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PLoS One. 2013 May 22;8(5):e63756. doi: 10.1371/journal.pone.0063756. Print 2013.

Personality traits as risk factors for treatment-resistant depression.

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1
Department of Psychiatry, Teikyo University Chiba Medical Center, Ichihara, Japan.

Abstract

BACKGROUND:

The clinical outcome of antidepressant treatment in patients with major depressive disorder (MDD) is thought to be associated with personality traits. A number of studies suggest that depressed patients show high harm avoidance, low self-directedness and cooperativeness, as measured on the Temperament and Character Inventory (TCI). However, the psychology of these patients is not well documented.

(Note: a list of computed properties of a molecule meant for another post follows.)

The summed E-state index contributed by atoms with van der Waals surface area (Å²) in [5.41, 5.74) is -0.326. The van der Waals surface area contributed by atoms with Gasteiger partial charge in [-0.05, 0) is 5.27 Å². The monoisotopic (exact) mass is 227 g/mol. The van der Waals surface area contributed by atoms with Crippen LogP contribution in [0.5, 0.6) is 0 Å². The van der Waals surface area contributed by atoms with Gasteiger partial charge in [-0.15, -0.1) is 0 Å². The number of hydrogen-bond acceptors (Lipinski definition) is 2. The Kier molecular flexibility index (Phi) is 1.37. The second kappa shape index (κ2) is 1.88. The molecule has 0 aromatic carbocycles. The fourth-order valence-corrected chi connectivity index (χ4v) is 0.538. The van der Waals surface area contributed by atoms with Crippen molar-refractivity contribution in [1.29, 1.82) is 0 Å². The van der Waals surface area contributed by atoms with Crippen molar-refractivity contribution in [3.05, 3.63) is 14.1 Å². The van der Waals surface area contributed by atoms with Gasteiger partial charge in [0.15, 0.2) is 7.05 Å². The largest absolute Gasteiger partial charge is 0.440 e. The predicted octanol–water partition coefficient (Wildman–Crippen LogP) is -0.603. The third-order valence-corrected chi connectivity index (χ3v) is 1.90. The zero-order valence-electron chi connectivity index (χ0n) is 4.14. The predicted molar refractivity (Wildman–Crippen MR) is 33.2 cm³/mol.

METHODS:

Psychological evaluation using Cloninger's TCI, was performed on treatment-resistant MDD patients (n = 35), remission MDD patients (n = 31), and age- and gender-matched healthy controls (n = 174).

RESULTS:

Treatment-resistant patients demonstrated high scores for harm avoidance, and low scores for reward dependence, self-directedness, and cooperativeness using the TCI, compared with healthy controls and remission patients. Interestingly, patients in remission continued to show significantly high scores for harm avoidance, but not other traits in the TCI compared with controls. Moreover, there was a significant negative correlation between reward dependence and harm avoidance in the treatment-resistant depression cohort, which was absent in the control and remitted depression groups.

CONCLUSIONS:

This study suggests that low reward dependence and to a lesser extent, low cooperativeness in the TCI may be risk factors for treatment-resistant depression.

PMID:
23717477
PMCID:
PMC3661718
DOI:
10.1371/journal.pone.0063756
[Indexed for MEDLINE]
Free PMC Article
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